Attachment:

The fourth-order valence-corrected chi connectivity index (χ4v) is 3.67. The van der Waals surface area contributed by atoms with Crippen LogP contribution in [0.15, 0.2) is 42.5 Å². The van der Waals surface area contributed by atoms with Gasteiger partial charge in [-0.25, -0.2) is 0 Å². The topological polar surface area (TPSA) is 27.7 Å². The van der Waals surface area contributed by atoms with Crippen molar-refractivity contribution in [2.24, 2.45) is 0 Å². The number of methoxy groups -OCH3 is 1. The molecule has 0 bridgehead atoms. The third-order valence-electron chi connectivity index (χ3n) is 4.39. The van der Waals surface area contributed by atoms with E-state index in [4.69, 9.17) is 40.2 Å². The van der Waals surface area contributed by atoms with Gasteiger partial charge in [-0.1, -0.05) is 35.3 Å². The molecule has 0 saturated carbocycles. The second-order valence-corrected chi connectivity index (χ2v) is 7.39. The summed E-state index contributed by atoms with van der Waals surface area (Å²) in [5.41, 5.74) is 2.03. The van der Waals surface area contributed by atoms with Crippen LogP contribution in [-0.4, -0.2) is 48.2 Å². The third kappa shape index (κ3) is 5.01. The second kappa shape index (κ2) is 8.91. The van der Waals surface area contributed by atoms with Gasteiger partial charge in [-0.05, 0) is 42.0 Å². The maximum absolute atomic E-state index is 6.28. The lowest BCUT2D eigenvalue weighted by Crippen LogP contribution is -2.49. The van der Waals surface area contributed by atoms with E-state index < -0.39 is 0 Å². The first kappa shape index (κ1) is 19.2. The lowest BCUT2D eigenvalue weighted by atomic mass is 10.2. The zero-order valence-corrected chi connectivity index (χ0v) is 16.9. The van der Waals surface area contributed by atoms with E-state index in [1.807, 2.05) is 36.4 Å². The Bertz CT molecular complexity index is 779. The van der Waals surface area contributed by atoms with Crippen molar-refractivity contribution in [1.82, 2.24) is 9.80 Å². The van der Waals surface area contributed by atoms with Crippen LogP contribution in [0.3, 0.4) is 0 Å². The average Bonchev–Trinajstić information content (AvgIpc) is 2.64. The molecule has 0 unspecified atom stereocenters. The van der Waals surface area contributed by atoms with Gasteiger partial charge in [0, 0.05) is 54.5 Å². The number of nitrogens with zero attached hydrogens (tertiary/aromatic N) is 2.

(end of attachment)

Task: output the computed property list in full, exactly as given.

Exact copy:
The fourth-order valence-corrected chi connectivity index (χ4v) is 3.67. The van der Waals surface area contributed by atoms with Crippen LogP contribution in [0.15, 0.2) is 42.5 Å². The van der Waals surface area contributed by atoms with Gasteiger partial charge in [-0.25, -0.2) is 0 Å². The topological polar surface area (TPSA) is 27.7 Å². The van der Waals surface area contributed by atoms with Crippen molar-refractivity contribution in [2.24, 2.45) is 0 Å². The number of methoxy groups -OCH3 is 1. The molecule has 0 bridgehead atoms. The third-order valence-electron chi connectivity index (χ3n) is 4.39. The van der Waals surface area contributed by atoms with E-state index in [4.69, 9.17) is 40.2 Å². The van der Waals surface area contributed by atoms with Gasteiger partial charge in [-0.1, -0.05) is 35.3 Å². The molecule has 0 saturated carbocycles. The second-order valence-corrected chi connectivity index (χ2v) is 7.39. The summed E-state index contributed by atoms with van der Waals surface area (Å²) in [5.41, 5.74) is 2.03. The van der Waals surface area contributed by atoms with Crippen LogP contribution in [-0.4, -0.2) is 48.2 Å². The third kappa shape index (κ3) is 5.01. The second kappa shape index (κ2) is 8.91. The van der Waals surface area contributed by atoms with Gasteiger partial charge in [-0.05, 0) is 42.0 Å². The maximum absolute atomic E-state index is 6.28. The lowest BCUT2D eigenvalue weighted by Crippen LogP contribution is -2.49. The van der Waals surface area contributed by atoms with E-state index < -0.39 is 0 Å². The first kappa shape index (κ1) is 19.2. The lowest BCUT2D eigenvalue weighted by atomic mass is 10.2. The zero-order valence-corrected chi connectivity index (χ0v) is 16.9. The van der Waals surface area contributed by atoms with E-state index in [1.807, 2.05) is 36.4 Å². The Bertz CT molecular complexity index is 779. The van der Waals surface area contributed by atoms with Crippen molar-refractivity contribution in [1.82, 2.24) is 9.80 Å². The van der Waals surface area contributed by atoms with Crippen LogP contribution in [0.3, 0.4) is 0 Å². The average Bonchev–Trinajstić information content (AvgIpc) is 2.64. The molecule has 0 unspecified atom stereocenters. The van der Waals surface area contributed by atoms with Gasteiger partial charge in [0, 0.05) is 54.5 Å². The number of nitrogens with zero attached hydrogens (tertiary/aromatic N) is 2.